The inaugural meeting of the Association was held on 23rd July 1962 during the Gold Cup in Hankoe, attended by nineteen countries. The Constitution adopted there, drafted by Sir Gordon Smith, bears more than a passing similarity to the present Constitution, and meetings thereafter were held at regular intervals, usually twice yearly.
Major International Trophies
The were no World of European Championships for Dragons at this stage, the Gold Cup, originally presented in 1936, being regarded as the major International trophy. Very quickly however the Coupe Virginie Heriot was converted to the trophy for the European Championship, the first being held by France in 1964 in Cannes.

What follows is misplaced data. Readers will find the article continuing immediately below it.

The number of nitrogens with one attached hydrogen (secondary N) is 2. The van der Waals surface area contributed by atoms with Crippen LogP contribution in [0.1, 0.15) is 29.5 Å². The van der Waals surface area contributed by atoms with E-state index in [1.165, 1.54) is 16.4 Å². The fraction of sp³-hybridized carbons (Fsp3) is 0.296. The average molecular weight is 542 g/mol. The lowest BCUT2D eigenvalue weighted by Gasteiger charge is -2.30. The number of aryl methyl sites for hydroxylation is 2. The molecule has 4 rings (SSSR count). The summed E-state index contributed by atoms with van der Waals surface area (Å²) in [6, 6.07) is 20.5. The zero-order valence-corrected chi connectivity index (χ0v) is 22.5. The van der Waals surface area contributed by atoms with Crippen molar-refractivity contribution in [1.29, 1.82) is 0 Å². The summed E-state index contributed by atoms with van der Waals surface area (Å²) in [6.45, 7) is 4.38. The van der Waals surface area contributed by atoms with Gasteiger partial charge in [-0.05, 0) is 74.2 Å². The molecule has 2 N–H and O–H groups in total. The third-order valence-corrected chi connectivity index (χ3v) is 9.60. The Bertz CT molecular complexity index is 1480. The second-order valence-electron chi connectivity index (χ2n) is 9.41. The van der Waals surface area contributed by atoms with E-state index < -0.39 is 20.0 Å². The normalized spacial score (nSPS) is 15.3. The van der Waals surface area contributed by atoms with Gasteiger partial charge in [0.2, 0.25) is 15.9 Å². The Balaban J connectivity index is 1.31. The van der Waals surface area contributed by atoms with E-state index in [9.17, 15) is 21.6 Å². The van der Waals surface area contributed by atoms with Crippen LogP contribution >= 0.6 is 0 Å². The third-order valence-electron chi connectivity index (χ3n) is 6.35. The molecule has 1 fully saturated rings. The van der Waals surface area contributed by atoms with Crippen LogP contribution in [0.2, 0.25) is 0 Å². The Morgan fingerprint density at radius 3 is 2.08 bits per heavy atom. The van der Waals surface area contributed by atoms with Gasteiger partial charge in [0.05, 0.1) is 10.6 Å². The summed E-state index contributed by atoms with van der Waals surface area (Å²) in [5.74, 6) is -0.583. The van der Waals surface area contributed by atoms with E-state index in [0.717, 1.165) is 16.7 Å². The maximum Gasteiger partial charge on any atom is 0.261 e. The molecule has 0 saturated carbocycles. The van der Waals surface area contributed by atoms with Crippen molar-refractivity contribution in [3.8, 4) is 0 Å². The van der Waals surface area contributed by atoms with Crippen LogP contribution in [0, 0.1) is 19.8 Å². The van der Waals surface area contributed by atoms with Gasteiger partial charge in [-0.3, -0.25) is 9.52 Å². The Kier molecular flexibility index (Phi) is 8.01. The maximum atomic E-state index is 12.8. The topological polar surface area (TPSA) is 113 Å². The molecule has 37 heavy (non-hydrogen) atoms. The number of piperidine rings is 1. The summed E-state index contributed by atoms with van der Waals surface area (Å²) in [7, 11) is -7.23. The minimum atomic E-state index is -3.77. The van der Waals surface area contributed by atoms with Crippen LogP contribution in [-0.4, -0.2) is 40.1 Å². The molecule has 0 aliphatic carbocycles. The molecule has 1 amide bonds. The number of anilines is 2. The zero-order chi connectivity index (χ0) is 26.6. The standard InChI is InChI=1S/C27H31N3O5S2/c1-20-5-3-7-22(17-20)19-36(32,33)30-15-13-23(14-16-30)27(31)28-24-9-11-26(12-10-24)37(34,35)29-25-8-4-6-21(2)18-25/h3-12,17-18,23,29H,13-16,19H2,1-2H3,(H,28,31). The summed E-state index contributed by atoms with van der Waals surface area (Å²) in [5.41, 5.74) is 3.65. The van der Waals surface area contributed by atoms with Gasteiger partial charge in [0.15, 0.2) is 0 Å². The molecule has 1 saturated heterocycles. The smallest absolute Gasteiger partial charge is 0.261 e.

The meeting also agreed that the World Championship would be held in every other year, the first in 1965 in Sweden, with a maximum of two boats per country.
His Majesty King Constantine presented the IDA with the Epathlon Vassileos trophy for the World Championship.
It was soon agreed that the European Championship should be held in every even year and the World Championship in every odd year. (Note: it was decided at the 2004 AGM to make the European Championship an annual event).
The first problems over the Dragon hull shape appear to have arisen in 1962 and led to a decision in 1963 that once a boat had been measured as a Dragon it was always a Dragon, and would not be liable for re-measurement (except for re-measurement before the Olympic Games) unless major repairs had taken place and if specifically approved by a National Authority.
The basis appeared to be more to do with
protests about hull shapes at regattas, than an endeavour to achieve a one-design hull shape.